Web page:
Working hard to get my fill,
everybody wants a thrill.
Payin’ anything to roll the dice,
just one more time…
“For I have always lived violently, drunk hugely, eaten too much or not at all, slept around the clock or missed two nights of sleeping, worked too hard and too long in glory, or slobbed for a time in utter laziness. I’ve lifted, pulled, chopped, climbed, made love with joy and taken my hangovers as a consequence, not as a punishment.”
– John Steinbeck
I was ready.
I had trained hard and planned carefully. I needed this. The last few months had been claustrophobic back home.I was straining at the leash, more eager than ever to get out ‘there’, out into the wild places. To be free for a while; to simplify; to test myself. I was ready.
But, like men down the generations, the siren song of the three age-old distractions snared us first: wine, women and… whale meat.
A family had kindly invited Chris (friend and expedition partner) and me to stay before we began our journey. After a barbecue of whale meat (ethically questionable, unquestionably delicious) we then experienced Iceland’s extraordinary stamina for all-night partying. We drank and danced right through the sunlit northern night into the morning and consequently felt far too rough to begin the trek.
So we delayed for a day, delayed the shock of heaving 40kg packs onto our backs, delayed pointing our noses south and hiking away from the cold, empty, wind-whipped beach that marked our start point.
When we did begin we hiked just a few hard miles and then we stopped. We were tired, our heads hurt, and our packs were alarmingly heavy and painful. We pitched the tent in the rain, and we slept.
Then in the morning we began in earnest. The plan was simple: we were trekking inland from Iceland’s north coast up into the central highlands. We would cross the Hofsjokull ice cap to gain access to the headwaters of Iceland’s longest river. There we would inflate the packrafts we were carrying and attempt to paddle down two separate rivers, eventually reaching the southern coast of Iceland, the ocean, and the the end of our expedition.
We were carrying everything we needed. There would be no villages or resupplies on our route. We carried food for 25 days. We had camping equipment, and ropes and crampons for the glacier crossing. There was a fair weight of camera equipment, batteries and solar panel chargers. And we also were carrying all the gear you need for paddling glacial whitewater rivers. The weight of the packs crushed our knees and spine and gouged our shoulders and hips. We feared that we had bitten off more than we could chew.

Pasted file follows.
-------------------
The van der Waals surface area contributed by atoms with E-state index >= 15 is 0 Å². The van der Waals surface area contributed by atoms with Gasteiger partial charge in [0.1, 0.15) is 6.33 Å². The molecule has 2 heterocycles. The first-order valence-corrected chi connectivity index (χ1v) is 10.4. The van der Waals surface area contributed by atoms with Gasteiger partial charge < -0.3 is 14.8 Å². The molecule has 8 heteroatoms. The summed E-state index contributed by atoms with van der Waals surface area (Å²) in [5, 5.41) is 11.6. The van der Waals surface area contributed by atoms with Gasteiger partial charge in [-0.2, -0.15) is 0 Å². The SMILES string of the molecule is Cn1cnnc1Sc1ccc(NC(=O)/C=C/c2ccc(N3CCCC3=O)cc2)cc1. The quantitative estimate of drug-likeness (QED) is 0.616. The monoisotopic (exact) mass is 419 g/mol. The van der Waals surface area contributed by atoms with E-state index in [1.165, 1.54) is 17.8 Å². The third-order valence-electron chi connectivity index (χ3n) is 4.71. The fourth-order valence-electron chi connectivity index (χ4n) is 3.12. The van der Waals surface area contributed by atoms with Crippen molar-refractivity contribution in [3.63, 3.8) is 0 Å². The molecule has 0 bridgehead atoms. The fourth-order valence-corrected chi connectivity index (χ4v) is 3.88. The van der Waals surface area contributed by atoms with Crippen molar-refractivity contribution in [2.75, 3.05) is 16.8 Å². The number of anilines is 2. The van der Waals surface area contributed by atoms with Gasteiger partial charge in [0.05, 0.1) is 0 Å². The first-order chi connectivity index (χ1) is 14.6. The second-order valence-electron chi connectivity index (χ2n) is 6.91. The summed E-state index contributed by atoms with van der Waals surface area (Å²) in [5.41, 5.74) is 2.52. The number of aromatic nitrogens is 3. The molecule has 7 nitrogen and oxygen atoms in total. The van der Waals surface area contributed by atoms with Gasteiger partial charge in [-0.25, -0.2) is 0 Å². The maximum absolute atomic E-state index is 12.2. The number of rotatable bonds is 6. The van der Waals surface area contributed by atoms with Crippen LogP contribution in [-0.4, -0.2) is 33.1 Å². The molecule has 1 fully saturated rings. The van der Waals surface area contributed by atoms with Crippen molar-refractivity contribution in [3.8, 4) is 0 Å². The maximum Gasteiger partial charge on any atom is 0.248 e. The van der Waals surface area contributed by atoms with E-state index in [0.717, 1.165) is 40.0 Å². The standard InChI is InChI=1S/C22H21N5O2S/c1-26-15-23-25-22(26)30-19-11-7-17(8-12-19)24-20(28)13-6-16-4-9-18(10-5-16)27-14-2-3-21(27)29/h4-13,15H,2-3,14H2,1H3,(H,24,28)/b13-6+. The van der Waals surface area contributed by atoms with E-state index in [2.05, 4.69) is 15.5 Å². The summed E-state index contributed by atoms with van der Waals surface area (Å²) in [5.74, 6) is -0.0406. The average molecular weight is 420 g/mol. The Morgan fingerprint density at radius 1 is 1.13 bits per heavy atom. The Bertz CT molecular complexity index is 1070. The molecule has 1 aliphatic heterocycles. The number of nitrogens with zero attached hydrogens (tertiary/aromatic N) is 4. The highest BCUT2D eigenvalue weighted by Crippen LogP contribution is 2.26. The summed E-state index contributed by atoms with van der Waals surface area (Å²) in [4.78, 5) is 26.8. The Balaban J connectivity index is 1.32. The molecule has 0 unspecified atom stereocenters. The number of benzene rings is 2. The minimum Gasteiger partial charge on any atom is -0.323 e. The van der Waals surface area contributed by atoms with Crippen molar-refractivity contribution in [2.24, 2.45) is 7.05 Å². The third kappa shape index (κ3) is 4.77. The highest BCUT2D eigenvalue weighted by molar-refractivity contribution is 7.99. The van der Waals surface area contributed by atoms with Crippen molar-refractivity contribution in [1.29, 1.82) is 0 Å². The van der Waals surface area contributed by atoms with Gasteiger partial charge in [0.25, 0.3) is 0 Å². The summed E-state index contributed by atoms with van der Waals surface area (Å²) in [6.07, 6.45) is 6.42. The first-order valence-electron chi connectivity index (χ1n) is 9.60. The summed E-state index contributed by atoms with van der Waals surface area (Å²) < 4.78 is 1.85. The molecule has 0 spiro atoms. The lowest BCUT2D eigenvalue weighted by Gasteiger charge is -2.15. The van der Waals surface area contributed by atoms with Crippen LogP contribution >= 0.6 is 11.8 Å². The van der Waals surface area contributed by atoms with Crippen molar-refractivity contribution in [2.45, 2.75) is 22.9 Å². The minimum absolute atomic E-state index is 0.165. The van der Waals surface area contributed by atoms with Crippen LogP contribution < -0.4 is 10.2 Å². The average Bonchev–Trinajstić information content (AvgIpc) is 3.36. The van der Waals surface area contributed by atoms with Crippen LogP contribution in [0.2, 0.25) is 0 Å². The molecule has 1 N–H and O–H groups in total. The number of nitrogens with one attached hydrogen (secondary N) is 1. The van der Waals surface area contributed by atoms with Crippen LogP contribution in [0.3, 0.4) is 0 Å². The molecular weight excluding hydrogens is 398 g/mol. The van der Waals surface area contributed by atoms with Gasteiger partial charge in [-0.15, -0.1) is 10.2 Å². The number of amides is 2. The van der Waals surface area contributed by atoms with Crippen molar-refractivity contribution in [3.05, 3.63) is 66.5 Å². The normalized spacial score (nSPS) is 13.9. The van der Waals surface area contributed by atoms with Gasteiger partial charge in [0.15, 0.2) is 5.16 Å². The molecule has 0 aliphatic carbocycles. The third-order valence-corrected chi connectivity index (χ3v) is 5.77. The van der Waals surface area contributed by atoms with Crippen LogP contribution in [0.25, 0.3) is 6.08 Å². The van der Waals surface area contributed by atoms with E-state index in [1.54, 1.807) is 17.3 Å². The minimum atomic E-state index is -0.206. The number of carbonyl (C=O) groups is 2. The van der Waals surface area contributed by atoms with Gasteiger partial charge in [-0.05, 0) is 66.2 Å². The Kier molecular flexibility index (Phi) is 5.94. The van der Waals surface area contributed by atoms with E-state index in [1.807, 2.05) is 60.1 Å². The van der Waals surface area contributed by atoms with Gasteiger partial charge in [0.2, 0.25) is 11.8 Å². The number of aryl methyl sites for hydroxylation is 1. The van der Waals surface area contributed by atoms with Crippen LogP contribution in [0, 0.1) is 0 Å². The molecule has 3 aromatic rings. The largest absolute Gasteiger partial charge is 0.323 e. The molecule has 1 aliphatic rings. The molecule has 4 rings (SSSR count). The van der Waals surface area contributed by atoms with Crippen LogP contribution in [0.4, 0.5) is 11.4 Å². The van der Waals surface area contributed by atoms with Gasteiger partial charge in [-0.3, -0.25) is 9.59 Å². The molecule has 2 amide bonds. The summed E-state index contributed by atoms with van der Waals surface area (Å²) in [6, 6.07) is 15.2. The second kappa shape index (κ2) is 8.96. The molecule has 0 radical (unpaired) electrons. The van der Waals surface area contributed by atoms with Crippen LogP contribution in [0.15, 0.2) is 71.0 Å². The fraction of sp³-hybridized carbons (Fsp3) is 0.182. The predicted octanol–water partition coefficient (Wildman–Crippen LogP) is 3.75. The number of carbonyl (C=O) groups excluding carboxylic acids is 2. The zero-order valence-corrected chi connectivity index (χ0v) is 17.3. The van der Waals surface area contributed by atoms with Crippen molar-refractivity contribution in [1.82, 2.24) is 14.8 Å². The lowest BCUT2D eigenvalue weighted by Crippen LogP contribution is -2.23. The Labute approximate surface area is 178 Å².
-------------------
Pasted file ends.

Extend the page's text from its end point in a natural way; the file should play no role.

Despite that we began anyway, hiking up a fjord through a narrow fertile river valley, whistling 80’s riffs half-remembered from the other night.
In misguided high spirits I leapt into a river for an evening swim, and then spent the rest of the night shivering cold in our wet tent. We were rained on every day for the first two weeks as we left behind the green fields, Icelandic ponies and noisy streams of the low lands.
We climbed steeply to the head of the river valley. Up there were the highlands. Icelanders speak with trepidation, even today, about “the highlands”. Notorious in days gone by as a refuge for outlaws and highwaymen, there is no sign of human life in the highlands, and little sign of any life at all. There are no streams or birds or trees.
Today there may no longer be the brigands of days gone by, but the magnificent desolation of the highlands still holds an unmistakable aura. The endless rain seeped through our clothes. Our laden packs sapped strength and spirit. And the highlands felt a foreboding obstacle, as they have for hundreds of unchanging years.
Were we ready? We were about to find out.
Iceland Express flies daily from London Gatwick to Reykjavik and prices start from £89.00 one way including taxes. The airline also operates a twice weekly service between Stansted and Reykjavik.
In June 2010, Iceland Express introduced two international routes to its schedule. The airline now flies from London Gatwick to New York and Winninpeg, Canada, via Reykjavik.
For reservations go to www.icelandexpress.com or call 0118 321 8384